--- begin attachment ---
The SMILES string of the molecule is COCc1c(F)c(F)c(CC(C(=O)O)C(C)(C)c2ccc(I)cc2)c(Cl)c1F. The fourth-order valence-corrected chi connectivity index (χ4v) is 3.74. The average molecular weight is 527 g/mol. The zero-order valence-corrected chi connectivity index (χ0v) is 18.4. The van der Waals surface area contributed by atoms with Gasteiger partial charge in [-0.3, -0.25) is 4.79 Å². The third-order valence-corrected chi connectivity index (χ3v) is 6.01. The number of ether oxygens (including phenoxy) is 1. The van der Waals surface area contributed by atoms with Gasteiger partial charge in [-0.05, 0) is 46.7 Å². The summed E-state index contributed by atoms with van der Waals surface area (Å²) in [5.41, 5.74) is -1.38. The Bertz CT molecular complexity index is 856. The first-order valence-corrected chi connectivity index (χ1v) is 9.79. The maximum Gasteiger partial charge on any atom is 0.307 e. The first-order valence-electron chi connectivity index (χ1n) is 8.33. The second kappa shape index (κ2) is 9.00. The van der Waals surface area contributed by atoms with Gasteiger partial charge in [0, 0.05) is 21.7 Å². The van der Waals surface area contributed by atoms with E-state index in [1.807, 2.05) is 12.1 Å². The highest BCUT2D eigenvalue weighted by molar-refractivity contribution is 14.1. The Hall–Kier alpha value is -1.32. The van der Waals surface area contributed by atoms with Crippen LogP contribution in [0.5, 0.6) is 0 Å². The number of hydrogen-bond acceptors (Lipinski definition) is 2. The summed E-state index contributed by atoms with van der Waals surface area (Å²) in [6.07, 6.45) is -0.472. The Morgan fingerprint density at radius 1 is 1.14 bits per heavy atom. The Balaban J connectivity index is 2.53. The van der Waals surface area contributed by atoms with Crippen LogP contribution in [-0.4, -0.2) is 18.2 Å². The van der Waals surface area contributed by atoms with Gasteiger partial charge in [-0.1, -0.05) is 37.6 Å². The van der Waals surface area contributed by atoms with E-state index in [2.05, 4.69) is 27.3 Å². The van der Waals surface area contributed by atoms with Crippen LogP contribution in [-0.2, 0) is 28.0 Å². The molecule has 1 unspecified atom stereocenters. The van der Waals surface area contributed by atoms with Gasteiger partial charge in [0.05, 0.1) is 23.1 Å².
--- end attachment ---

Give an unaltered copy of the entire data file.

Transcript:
The SMILES string of the molecule is COCc1c(F)c(F)c(CC(C(=O)O)C(C)(C)c2ccc(I)cc2)c(Cl)c1F. The fourth-order valence-corrected chi connectivity index (χ4v) is 3.74. The average molecular weight is 527 g/mol. The zero-order valence-corrected chi connectivity index (χ0v) is 18.4. The van der Waals surface area contributed by atoms with Gasteiger partial charge in [-0.3, -0.25) is 4.79 Å². The third-order valence-corrected chi connectivity index (χ3v) is 6.01. The number of ether oxygens (including phenoxy) is 1. The van der Waals surface area contributed by atoms with Gasteiger partial charge in [-0.05, 0) is 46.7 Å². The summed E-state index contributed by atoms with van der Waals surface area (Å²) in [5.41, 5.74) is -1.38. The Bertz CT molecular complexity index is 856. The first-order valence-corrected chi connectivity index (χ1v) is 9.79. The maximum Gasteiger partial charge on any atom is 0.307 e. The first-order valence-electron chi connectivity index (χ1n) is 8.33. The second kappa shape index (κ2) is 9.00. The van der Waals surface area contributed by atoms with Gasteiger partial charge in [0, 0.05) is 21.7 Å². The van der Waals surface area contributed by atoms with E-state index in [1.807, 2.05) is 12.1 Å². The highest BCUT2D eigenvalue weighted by molar-refractivity contribution is 14.1. The Hall–Kier alpha value is -1.32. The van der Waals surface area contributed by atoms with Crippen LogP contribution in [0.5, 0.6) is 0 Å². The number of hydrogen-bond acceptors (Lipinski definition) is 2. The summed E-state index contributed by atoms with van der Waals surface area (Å²) in [6.07, 6.45) is -0.472. The Morgan fingerprint density at radius 1 is 1.14 bits per heavy atom. The Balaban J connectivity index is 2.53. The van der Waals surface area contributed by atoms with Crippen LogP contribution in [-0.4, -0.2) is 18.2 Å². The van der Waals surface area contributed by atoms with Gasteiger partial charge in [-0.1, -0.05) is 37.6 Å². The van der Waals surface area contributed by atoms with E-state index in [2.05, 4.69) is 27.3 Å². The van der Waals surface area contributed by atoms with Crippen LogP contribution in [-0.2, 0) is 28.0 Å². The molecule has 1 unspecified atom stereocenters. The van der Waals surface area contributed by atoms with Gasteiger partial charge in [0.05, 0.1) is 23.1 Å².